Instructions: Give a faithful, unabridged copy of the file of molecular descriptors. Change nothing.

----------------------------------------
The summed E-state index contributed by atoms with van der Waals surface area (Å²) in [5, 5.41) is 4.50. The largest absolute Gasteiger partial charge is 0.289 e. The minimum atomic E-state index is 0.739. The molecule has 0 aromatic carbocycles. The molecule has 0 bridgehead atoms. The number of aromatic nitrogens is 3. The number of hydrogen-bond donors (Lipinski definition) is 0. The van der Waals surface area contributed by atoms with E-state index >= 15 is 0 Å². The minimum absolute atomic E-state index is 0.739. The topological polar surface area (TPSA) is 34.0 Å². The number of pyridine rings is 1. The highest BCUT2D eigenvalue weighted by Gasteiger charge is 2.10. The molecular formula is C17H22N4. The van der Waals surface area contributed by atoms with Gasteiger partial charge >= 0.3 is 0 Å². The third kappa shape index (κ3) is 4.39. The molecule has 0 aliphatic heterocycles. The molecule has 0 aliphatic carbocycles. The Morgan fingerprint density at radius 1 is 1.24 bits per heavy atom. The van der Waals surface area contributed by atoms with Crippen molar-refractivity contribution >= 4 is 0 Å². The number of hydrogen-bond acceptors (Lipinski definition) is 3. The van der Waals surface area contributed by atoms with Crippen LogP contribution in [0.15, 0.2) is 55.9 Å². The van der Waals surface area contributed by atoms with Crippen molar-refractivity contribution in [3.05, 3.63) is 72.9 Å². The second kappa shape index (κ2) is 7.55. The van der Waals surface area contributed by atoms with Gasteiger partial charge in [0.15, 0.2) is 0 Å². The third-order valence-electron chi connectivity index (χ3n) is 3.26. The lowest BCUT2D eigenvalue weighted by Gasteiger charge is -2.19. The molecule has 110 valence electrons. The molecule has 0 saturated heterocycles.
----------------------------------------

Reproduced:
The summed E-state index contributed by atoms with van der Waals surface area (Å²) in [5, 5.41) is 4.50. The largest absolute Gasteiger partial charge is 0.289 e. The minimum atomic E-state index is 0.739. The molecule has 0 aromatic carbocycles. The molecule has 0 bridgehead atoms. The number of aromatic nitrogens is 3. The number of hydrogen-bond donors (Lipinski definition) is 0. The van der Waals surface area contributed by atoms with E-state index >= 15 is 0 Å². The minimum absolute atomic E-state index is 0.739. The topological polar surface area (TPSA) is 34.0 Å². The number of pyridine rings is 1. The highest BCUT2D eigenvalue weighted by Gasteiger charge is 2.10. The molecular formula is C17H22N4. The van der Waals surface area contributed by atoms with Gasteiger partial charge >= 0.3 is 0 Å². The third kappa shape index (κ3) is 4.39. The molecule has 0 aliphatic heterocycles. The molecule has 0 aliphatic carbocycles. The Morgan fingerprint density at radius 1 is 1.24 bits per heavy atom. The van der Waals surface area contributed by atoms with Crippen molar-refractivity contribution >= 4 is 0 Å². The number of hydrogen-bond acceptors (Lipinski definition) is 3. The van der Waals surface area contributed by atoms with Crippen LogP contribution in [0.15, 0.2) is 55.9 Å². The van der Waals surface area contributed by atoms with Crippen molar-refractivity contribution in [3.05, 3.63) is 72.9 Å². The second kappa shape index (κ2) is 7.55. The van der Waals surface area contributed by atoms with Gasteiger partial charge in [0.15, 0.2) is 0 Å². The third-order valence-electron chi connectivity index (χ3n) is 3.26. The lowest BCUT2D eigenvalue weighted by Gasteiger charge is -2.19. The molecule has 110 valence electrons. The molecule has 0 saturated heterocycles.